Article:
University of Amsterdam
In this PhD position you will use experimental data and data integration approaches to unravel causal relations in plant-microbiome interactions under stress.
Plant roots house one of the most diverse microbial communities on Earth. Potentially these can be used to improve stress resilience of crops and enable sustainable food production. In collaboration with company partner Keygene you will look for relations between plant genotype and microbiome functionality changes under stress. You will collect experimental data on how a lack of phosphorus results in changes in gene expression, root exudate metabolite composition and microbiome recruitment in tomato. From these data, using advanced data integration approaches and causal relationship analyses, you will look for evidence of decision points and trade-offs in changes in microbiome recruitment. The selection of gene candidates will be further supported by a GWAS experiment in which you will look for genomic associations for microbiome recruitment in tomato. Gene candidates will be verified using mutants and/or Virus Induced Gene Silencing.
You are expected:
- to study the effect of phosphate starvation on plant root microbiome recruitment;
- to analyse causal relations between changes in gene expression, root exudate metabolite composition and microbiome composition and function;
- to analyse the trade-off between recruitment of the microbiome and other P-starvation responses;
- to supervise bachelor and master students.
What do we require?
- MSc in Biology or Plant Science;
- experience with data analysis and/or bioinformatics;
- affinity with (plant) microbiome analysis;
- affinity with experimental plant science, RNAseq and/or metabolomics;
- fluency in English, both written and spoken.
We offer a temporary contract for 38 hours per week for the duration of 4 years (the initial contract will be for a period of 18 months and after satisfactory evaluation it will be extended to a total duration of 4 years). This should lead to a dissertation (PhD thesis). We will draft an educational plan that includes attendance of courses and (international) meetings. We also expect you to assist in teaching undergraduates and master students.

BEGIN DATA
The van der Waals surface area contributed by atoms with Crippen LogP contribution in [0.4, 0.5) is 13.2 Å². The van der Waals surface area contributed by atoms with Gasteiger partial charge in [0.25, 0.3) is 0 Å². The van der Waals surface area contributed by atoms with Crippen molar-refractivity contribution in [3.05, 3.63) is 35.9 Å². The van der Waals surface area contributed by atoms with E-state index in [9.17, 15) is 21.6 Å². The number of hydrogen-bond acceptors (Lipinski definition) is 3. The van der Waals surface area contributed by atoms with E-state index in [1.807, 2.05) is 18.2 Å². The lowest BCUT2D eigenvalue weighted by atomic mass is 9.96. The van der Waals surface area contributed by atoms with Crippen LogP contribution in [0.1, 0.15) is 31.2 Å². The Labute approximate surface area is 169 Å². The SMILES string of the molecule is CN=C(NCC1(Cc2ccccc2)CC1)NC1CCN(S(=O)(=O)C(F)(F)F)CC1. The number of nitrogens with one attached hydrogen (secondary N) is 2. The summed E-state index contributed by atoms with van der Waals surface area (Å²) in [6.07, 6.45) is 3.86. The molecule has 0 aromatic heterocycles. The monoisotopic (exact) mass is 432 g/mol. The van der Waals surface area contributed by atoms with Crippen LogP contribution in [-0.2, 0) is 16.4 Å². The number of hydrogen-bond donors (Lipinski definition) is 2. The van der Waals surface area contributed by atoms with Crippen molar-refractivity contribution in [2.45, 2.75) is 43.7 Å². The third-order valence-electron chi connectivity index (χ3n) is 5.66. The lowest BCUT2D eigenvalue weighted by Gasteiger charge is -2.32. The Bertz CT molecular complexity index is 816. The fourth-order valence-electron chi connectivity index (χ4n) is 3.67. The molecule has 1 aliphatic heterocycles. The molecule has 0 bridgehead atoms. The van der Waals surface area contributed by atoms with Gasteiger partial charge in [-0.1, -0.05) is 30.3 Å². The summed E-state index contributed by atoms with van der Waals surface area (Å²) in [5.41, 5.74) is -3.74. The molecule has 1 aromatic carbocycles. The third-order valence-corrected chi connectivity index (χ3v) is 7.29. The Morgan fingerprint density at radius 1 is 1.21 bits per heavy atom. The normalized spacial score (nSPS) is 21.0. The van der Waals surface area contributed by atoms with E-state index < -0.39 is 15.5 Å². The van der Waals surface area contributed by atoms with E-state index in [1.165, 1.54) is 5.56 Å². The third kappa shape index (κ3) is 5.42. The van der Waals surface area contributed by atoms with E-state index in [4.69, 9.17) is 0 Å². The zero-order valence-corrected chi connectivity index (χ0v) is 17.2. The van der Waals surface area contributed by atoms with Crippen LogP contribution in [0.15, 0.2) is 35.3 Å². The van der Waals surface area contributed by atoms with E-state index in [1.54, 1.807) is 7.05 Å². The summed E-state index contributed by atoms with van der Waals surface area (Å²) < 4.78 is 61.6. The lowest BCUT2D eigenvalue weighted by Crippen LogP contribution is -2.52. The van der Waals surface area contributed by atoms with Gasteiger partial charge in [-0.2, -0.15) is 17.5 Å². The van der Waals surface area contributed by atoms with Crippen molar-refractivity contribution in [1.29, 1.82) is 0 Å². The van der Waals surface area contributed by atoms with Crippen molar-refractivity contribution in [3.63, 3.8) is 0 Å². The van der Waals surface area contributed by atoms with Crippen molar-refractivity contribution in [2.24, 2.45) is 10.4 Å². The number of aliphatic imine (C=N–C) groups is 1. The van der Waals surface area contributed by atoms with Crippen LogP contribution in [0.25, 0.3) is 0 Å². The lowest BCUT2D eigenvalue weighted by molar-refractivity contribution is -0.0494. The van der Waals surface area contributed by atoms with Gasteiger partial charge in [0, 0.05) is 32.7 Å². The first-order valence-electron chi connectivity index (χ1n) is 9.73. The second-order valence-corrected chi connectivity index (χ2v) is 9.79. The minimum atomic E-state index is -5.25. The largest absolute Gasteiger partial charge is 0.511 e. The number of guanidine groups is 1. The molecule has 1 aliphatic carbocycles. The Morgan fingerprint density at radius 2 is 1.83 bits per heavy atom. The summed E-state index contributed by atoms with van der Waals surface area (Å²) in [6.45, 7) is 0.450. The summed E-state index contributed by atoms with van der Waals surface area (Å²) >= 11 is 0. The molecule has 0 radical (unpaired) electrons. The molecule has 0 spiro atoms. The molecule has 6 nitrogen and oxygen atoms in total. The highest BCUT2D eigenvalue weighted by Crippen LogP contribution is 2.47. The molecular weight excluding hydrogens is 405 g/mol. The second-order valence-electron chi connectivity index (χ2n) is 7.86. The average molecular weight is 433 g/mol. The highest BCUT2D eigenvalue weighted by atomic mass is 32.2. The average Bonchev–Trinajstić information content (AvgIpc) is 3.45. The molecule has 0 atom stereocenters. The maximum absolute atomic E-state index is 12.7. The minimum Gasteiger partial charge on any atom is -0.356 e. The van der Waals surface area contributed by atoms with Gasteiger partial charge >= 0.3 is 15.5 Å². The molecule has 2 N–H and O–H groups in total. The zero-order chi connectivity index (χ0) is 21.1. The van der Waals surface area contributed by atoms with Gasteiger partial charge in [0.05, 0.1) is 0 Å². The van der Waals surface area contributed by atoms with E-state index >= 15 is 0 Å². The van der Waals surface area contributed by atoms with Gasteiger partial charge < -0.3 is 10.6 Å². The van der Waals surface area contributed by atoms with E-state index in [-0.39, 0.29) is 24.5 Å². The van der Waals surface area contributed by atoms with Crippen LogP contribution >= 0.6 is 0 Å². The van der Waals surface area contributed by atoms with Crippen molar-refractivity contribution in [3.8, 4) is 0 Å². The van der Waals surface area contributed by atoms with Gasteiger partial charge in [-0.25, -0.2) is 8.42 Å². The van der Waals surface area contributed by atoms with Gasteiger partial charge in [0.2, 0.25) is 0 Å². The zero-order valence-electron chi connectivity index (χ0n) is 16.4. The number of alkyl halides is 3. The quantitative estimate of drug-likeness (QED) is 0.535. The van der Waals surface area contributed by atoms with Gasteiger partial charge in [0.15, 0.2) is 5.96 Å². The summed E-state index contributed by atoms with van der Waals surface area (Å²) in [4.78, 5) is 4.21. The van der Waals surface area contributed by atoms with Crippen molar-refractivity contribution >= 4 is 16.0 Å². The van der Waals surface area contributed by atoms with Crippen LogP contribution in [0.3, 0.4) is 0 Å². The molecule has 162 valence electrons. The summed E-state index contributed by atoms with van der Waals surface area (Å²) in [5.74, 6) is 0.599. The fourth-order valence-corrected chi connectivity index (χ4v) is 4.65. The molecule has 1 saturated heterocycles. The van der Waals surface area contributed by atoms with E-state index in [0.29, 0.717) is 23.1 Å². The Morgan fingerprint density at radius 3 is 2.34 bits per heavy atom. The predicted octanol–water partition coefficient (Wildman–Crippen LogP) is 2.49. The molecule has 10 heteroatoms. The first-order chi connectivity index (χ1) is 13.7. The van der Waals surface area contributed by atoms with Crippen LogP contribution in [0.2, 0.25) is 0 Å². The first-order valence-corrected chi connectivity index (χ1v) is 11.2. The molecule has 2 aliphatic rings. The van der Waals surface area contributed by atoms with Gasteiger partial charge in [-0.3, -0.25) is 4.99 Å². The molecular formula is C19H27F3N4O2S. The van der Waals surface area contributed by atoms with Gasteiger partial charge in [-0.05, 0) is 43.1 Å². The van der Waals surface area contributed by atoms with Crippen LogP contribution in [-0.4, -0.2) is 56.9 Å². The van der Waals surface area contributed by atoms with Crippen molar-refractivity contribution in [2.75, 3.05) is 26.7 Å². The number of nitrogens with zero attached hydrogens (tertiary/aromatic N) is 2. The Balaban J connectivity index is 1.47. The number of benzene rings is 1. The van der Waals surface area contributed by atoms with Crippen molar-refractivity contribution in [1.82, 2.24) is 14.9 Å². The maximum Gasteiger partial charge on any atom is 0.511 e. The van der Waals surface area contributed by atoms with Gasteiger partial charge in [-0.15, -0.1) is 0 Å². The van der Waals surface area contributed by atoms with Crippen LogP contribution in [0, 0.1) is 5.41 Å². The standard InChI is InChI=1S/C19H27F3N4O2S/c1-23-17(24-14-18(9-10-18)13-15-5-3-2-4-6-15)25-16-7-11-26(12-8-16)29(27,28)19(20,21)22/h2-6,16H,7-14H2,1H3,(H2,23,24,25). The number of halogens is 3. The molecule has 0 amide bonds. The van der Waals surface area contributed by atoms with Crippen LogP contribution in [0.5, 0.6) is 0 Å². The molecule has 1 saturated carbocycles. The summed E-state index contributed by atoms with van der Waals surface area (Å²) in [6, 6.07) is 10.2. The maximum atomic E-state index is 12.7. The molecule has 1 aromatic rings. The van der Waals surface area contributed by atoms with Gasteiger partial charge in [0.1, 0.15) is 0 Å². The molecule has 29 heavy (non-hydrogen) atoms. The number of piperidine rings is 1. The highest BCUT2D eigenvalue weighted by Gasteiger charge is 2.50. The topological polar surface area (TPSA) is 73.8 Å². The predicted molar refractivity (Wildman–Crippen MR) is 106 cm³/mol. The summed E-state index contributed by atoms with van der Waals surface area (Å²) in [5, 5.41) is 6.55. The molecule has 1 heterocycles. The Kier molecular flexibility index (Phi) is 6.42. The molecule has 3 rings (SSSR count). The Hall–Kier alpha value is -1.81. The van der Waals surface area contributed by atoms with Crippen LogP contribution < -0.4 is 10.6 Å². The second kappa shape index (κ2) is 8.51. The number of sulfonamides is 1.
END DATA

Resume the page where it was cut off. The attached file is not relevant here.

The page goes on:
Based on a full-time employment contract (38 hours per week) the gross monthly salary will range from €2,395 in the first year to €3,061 in the last year. This is exclusive 8% holiday allowance and 8.3% end-of-year bonus. A favourable tax agreement, the ‘30% ruling’, may apply to non-Dutch applicants. The Collective Labour Agreement of Dutch Universities is applicable.
Do you have questions about this vacancy? Or do you want to know more about our organisation? Please contact:
Prof. Harro Bouwmeester, chair of the Plant Hormone Biology group, T: +31 (0)6 20387674
Prof. Age Smilde, chair of the Biosystems Data Analysis group, T: +31 (0)20 525 5062
The Faculty of Science has a student body of around 7,000, as well as 1,600 members of staff working in education, research or support services. Researchers and students at the Faculty of Science are fascinated by every aspect of how the world works, be it elementary particles, the birth of the universe or the functioning of the brain.
The Swammerdam Institute for Life Sciences (SILS) is one of the Faculty of Science’s largest institutes. Its approximately 240 scientists and staff members work in 16 research groups that perform excellent research centred on four themes: 1) Cell & Systems Biology, 2) Neurosciences, 3) Microbiology and 4) Green Life Sciences.
Within the Research Priority Area Systems Biology several of these groups are involved in the host-microbiome interaction. This PhD position is shared by the Plant Hormone Biology and Biosystems Data Analysis groups. The Plant Hormone Biology group investigates the role of plant hormones and other signalling molecules in the communication of plants with other organisms. The Biosystems Data Analysis group develops and implements advanced statistical and machine learning tools for integrating omics data.
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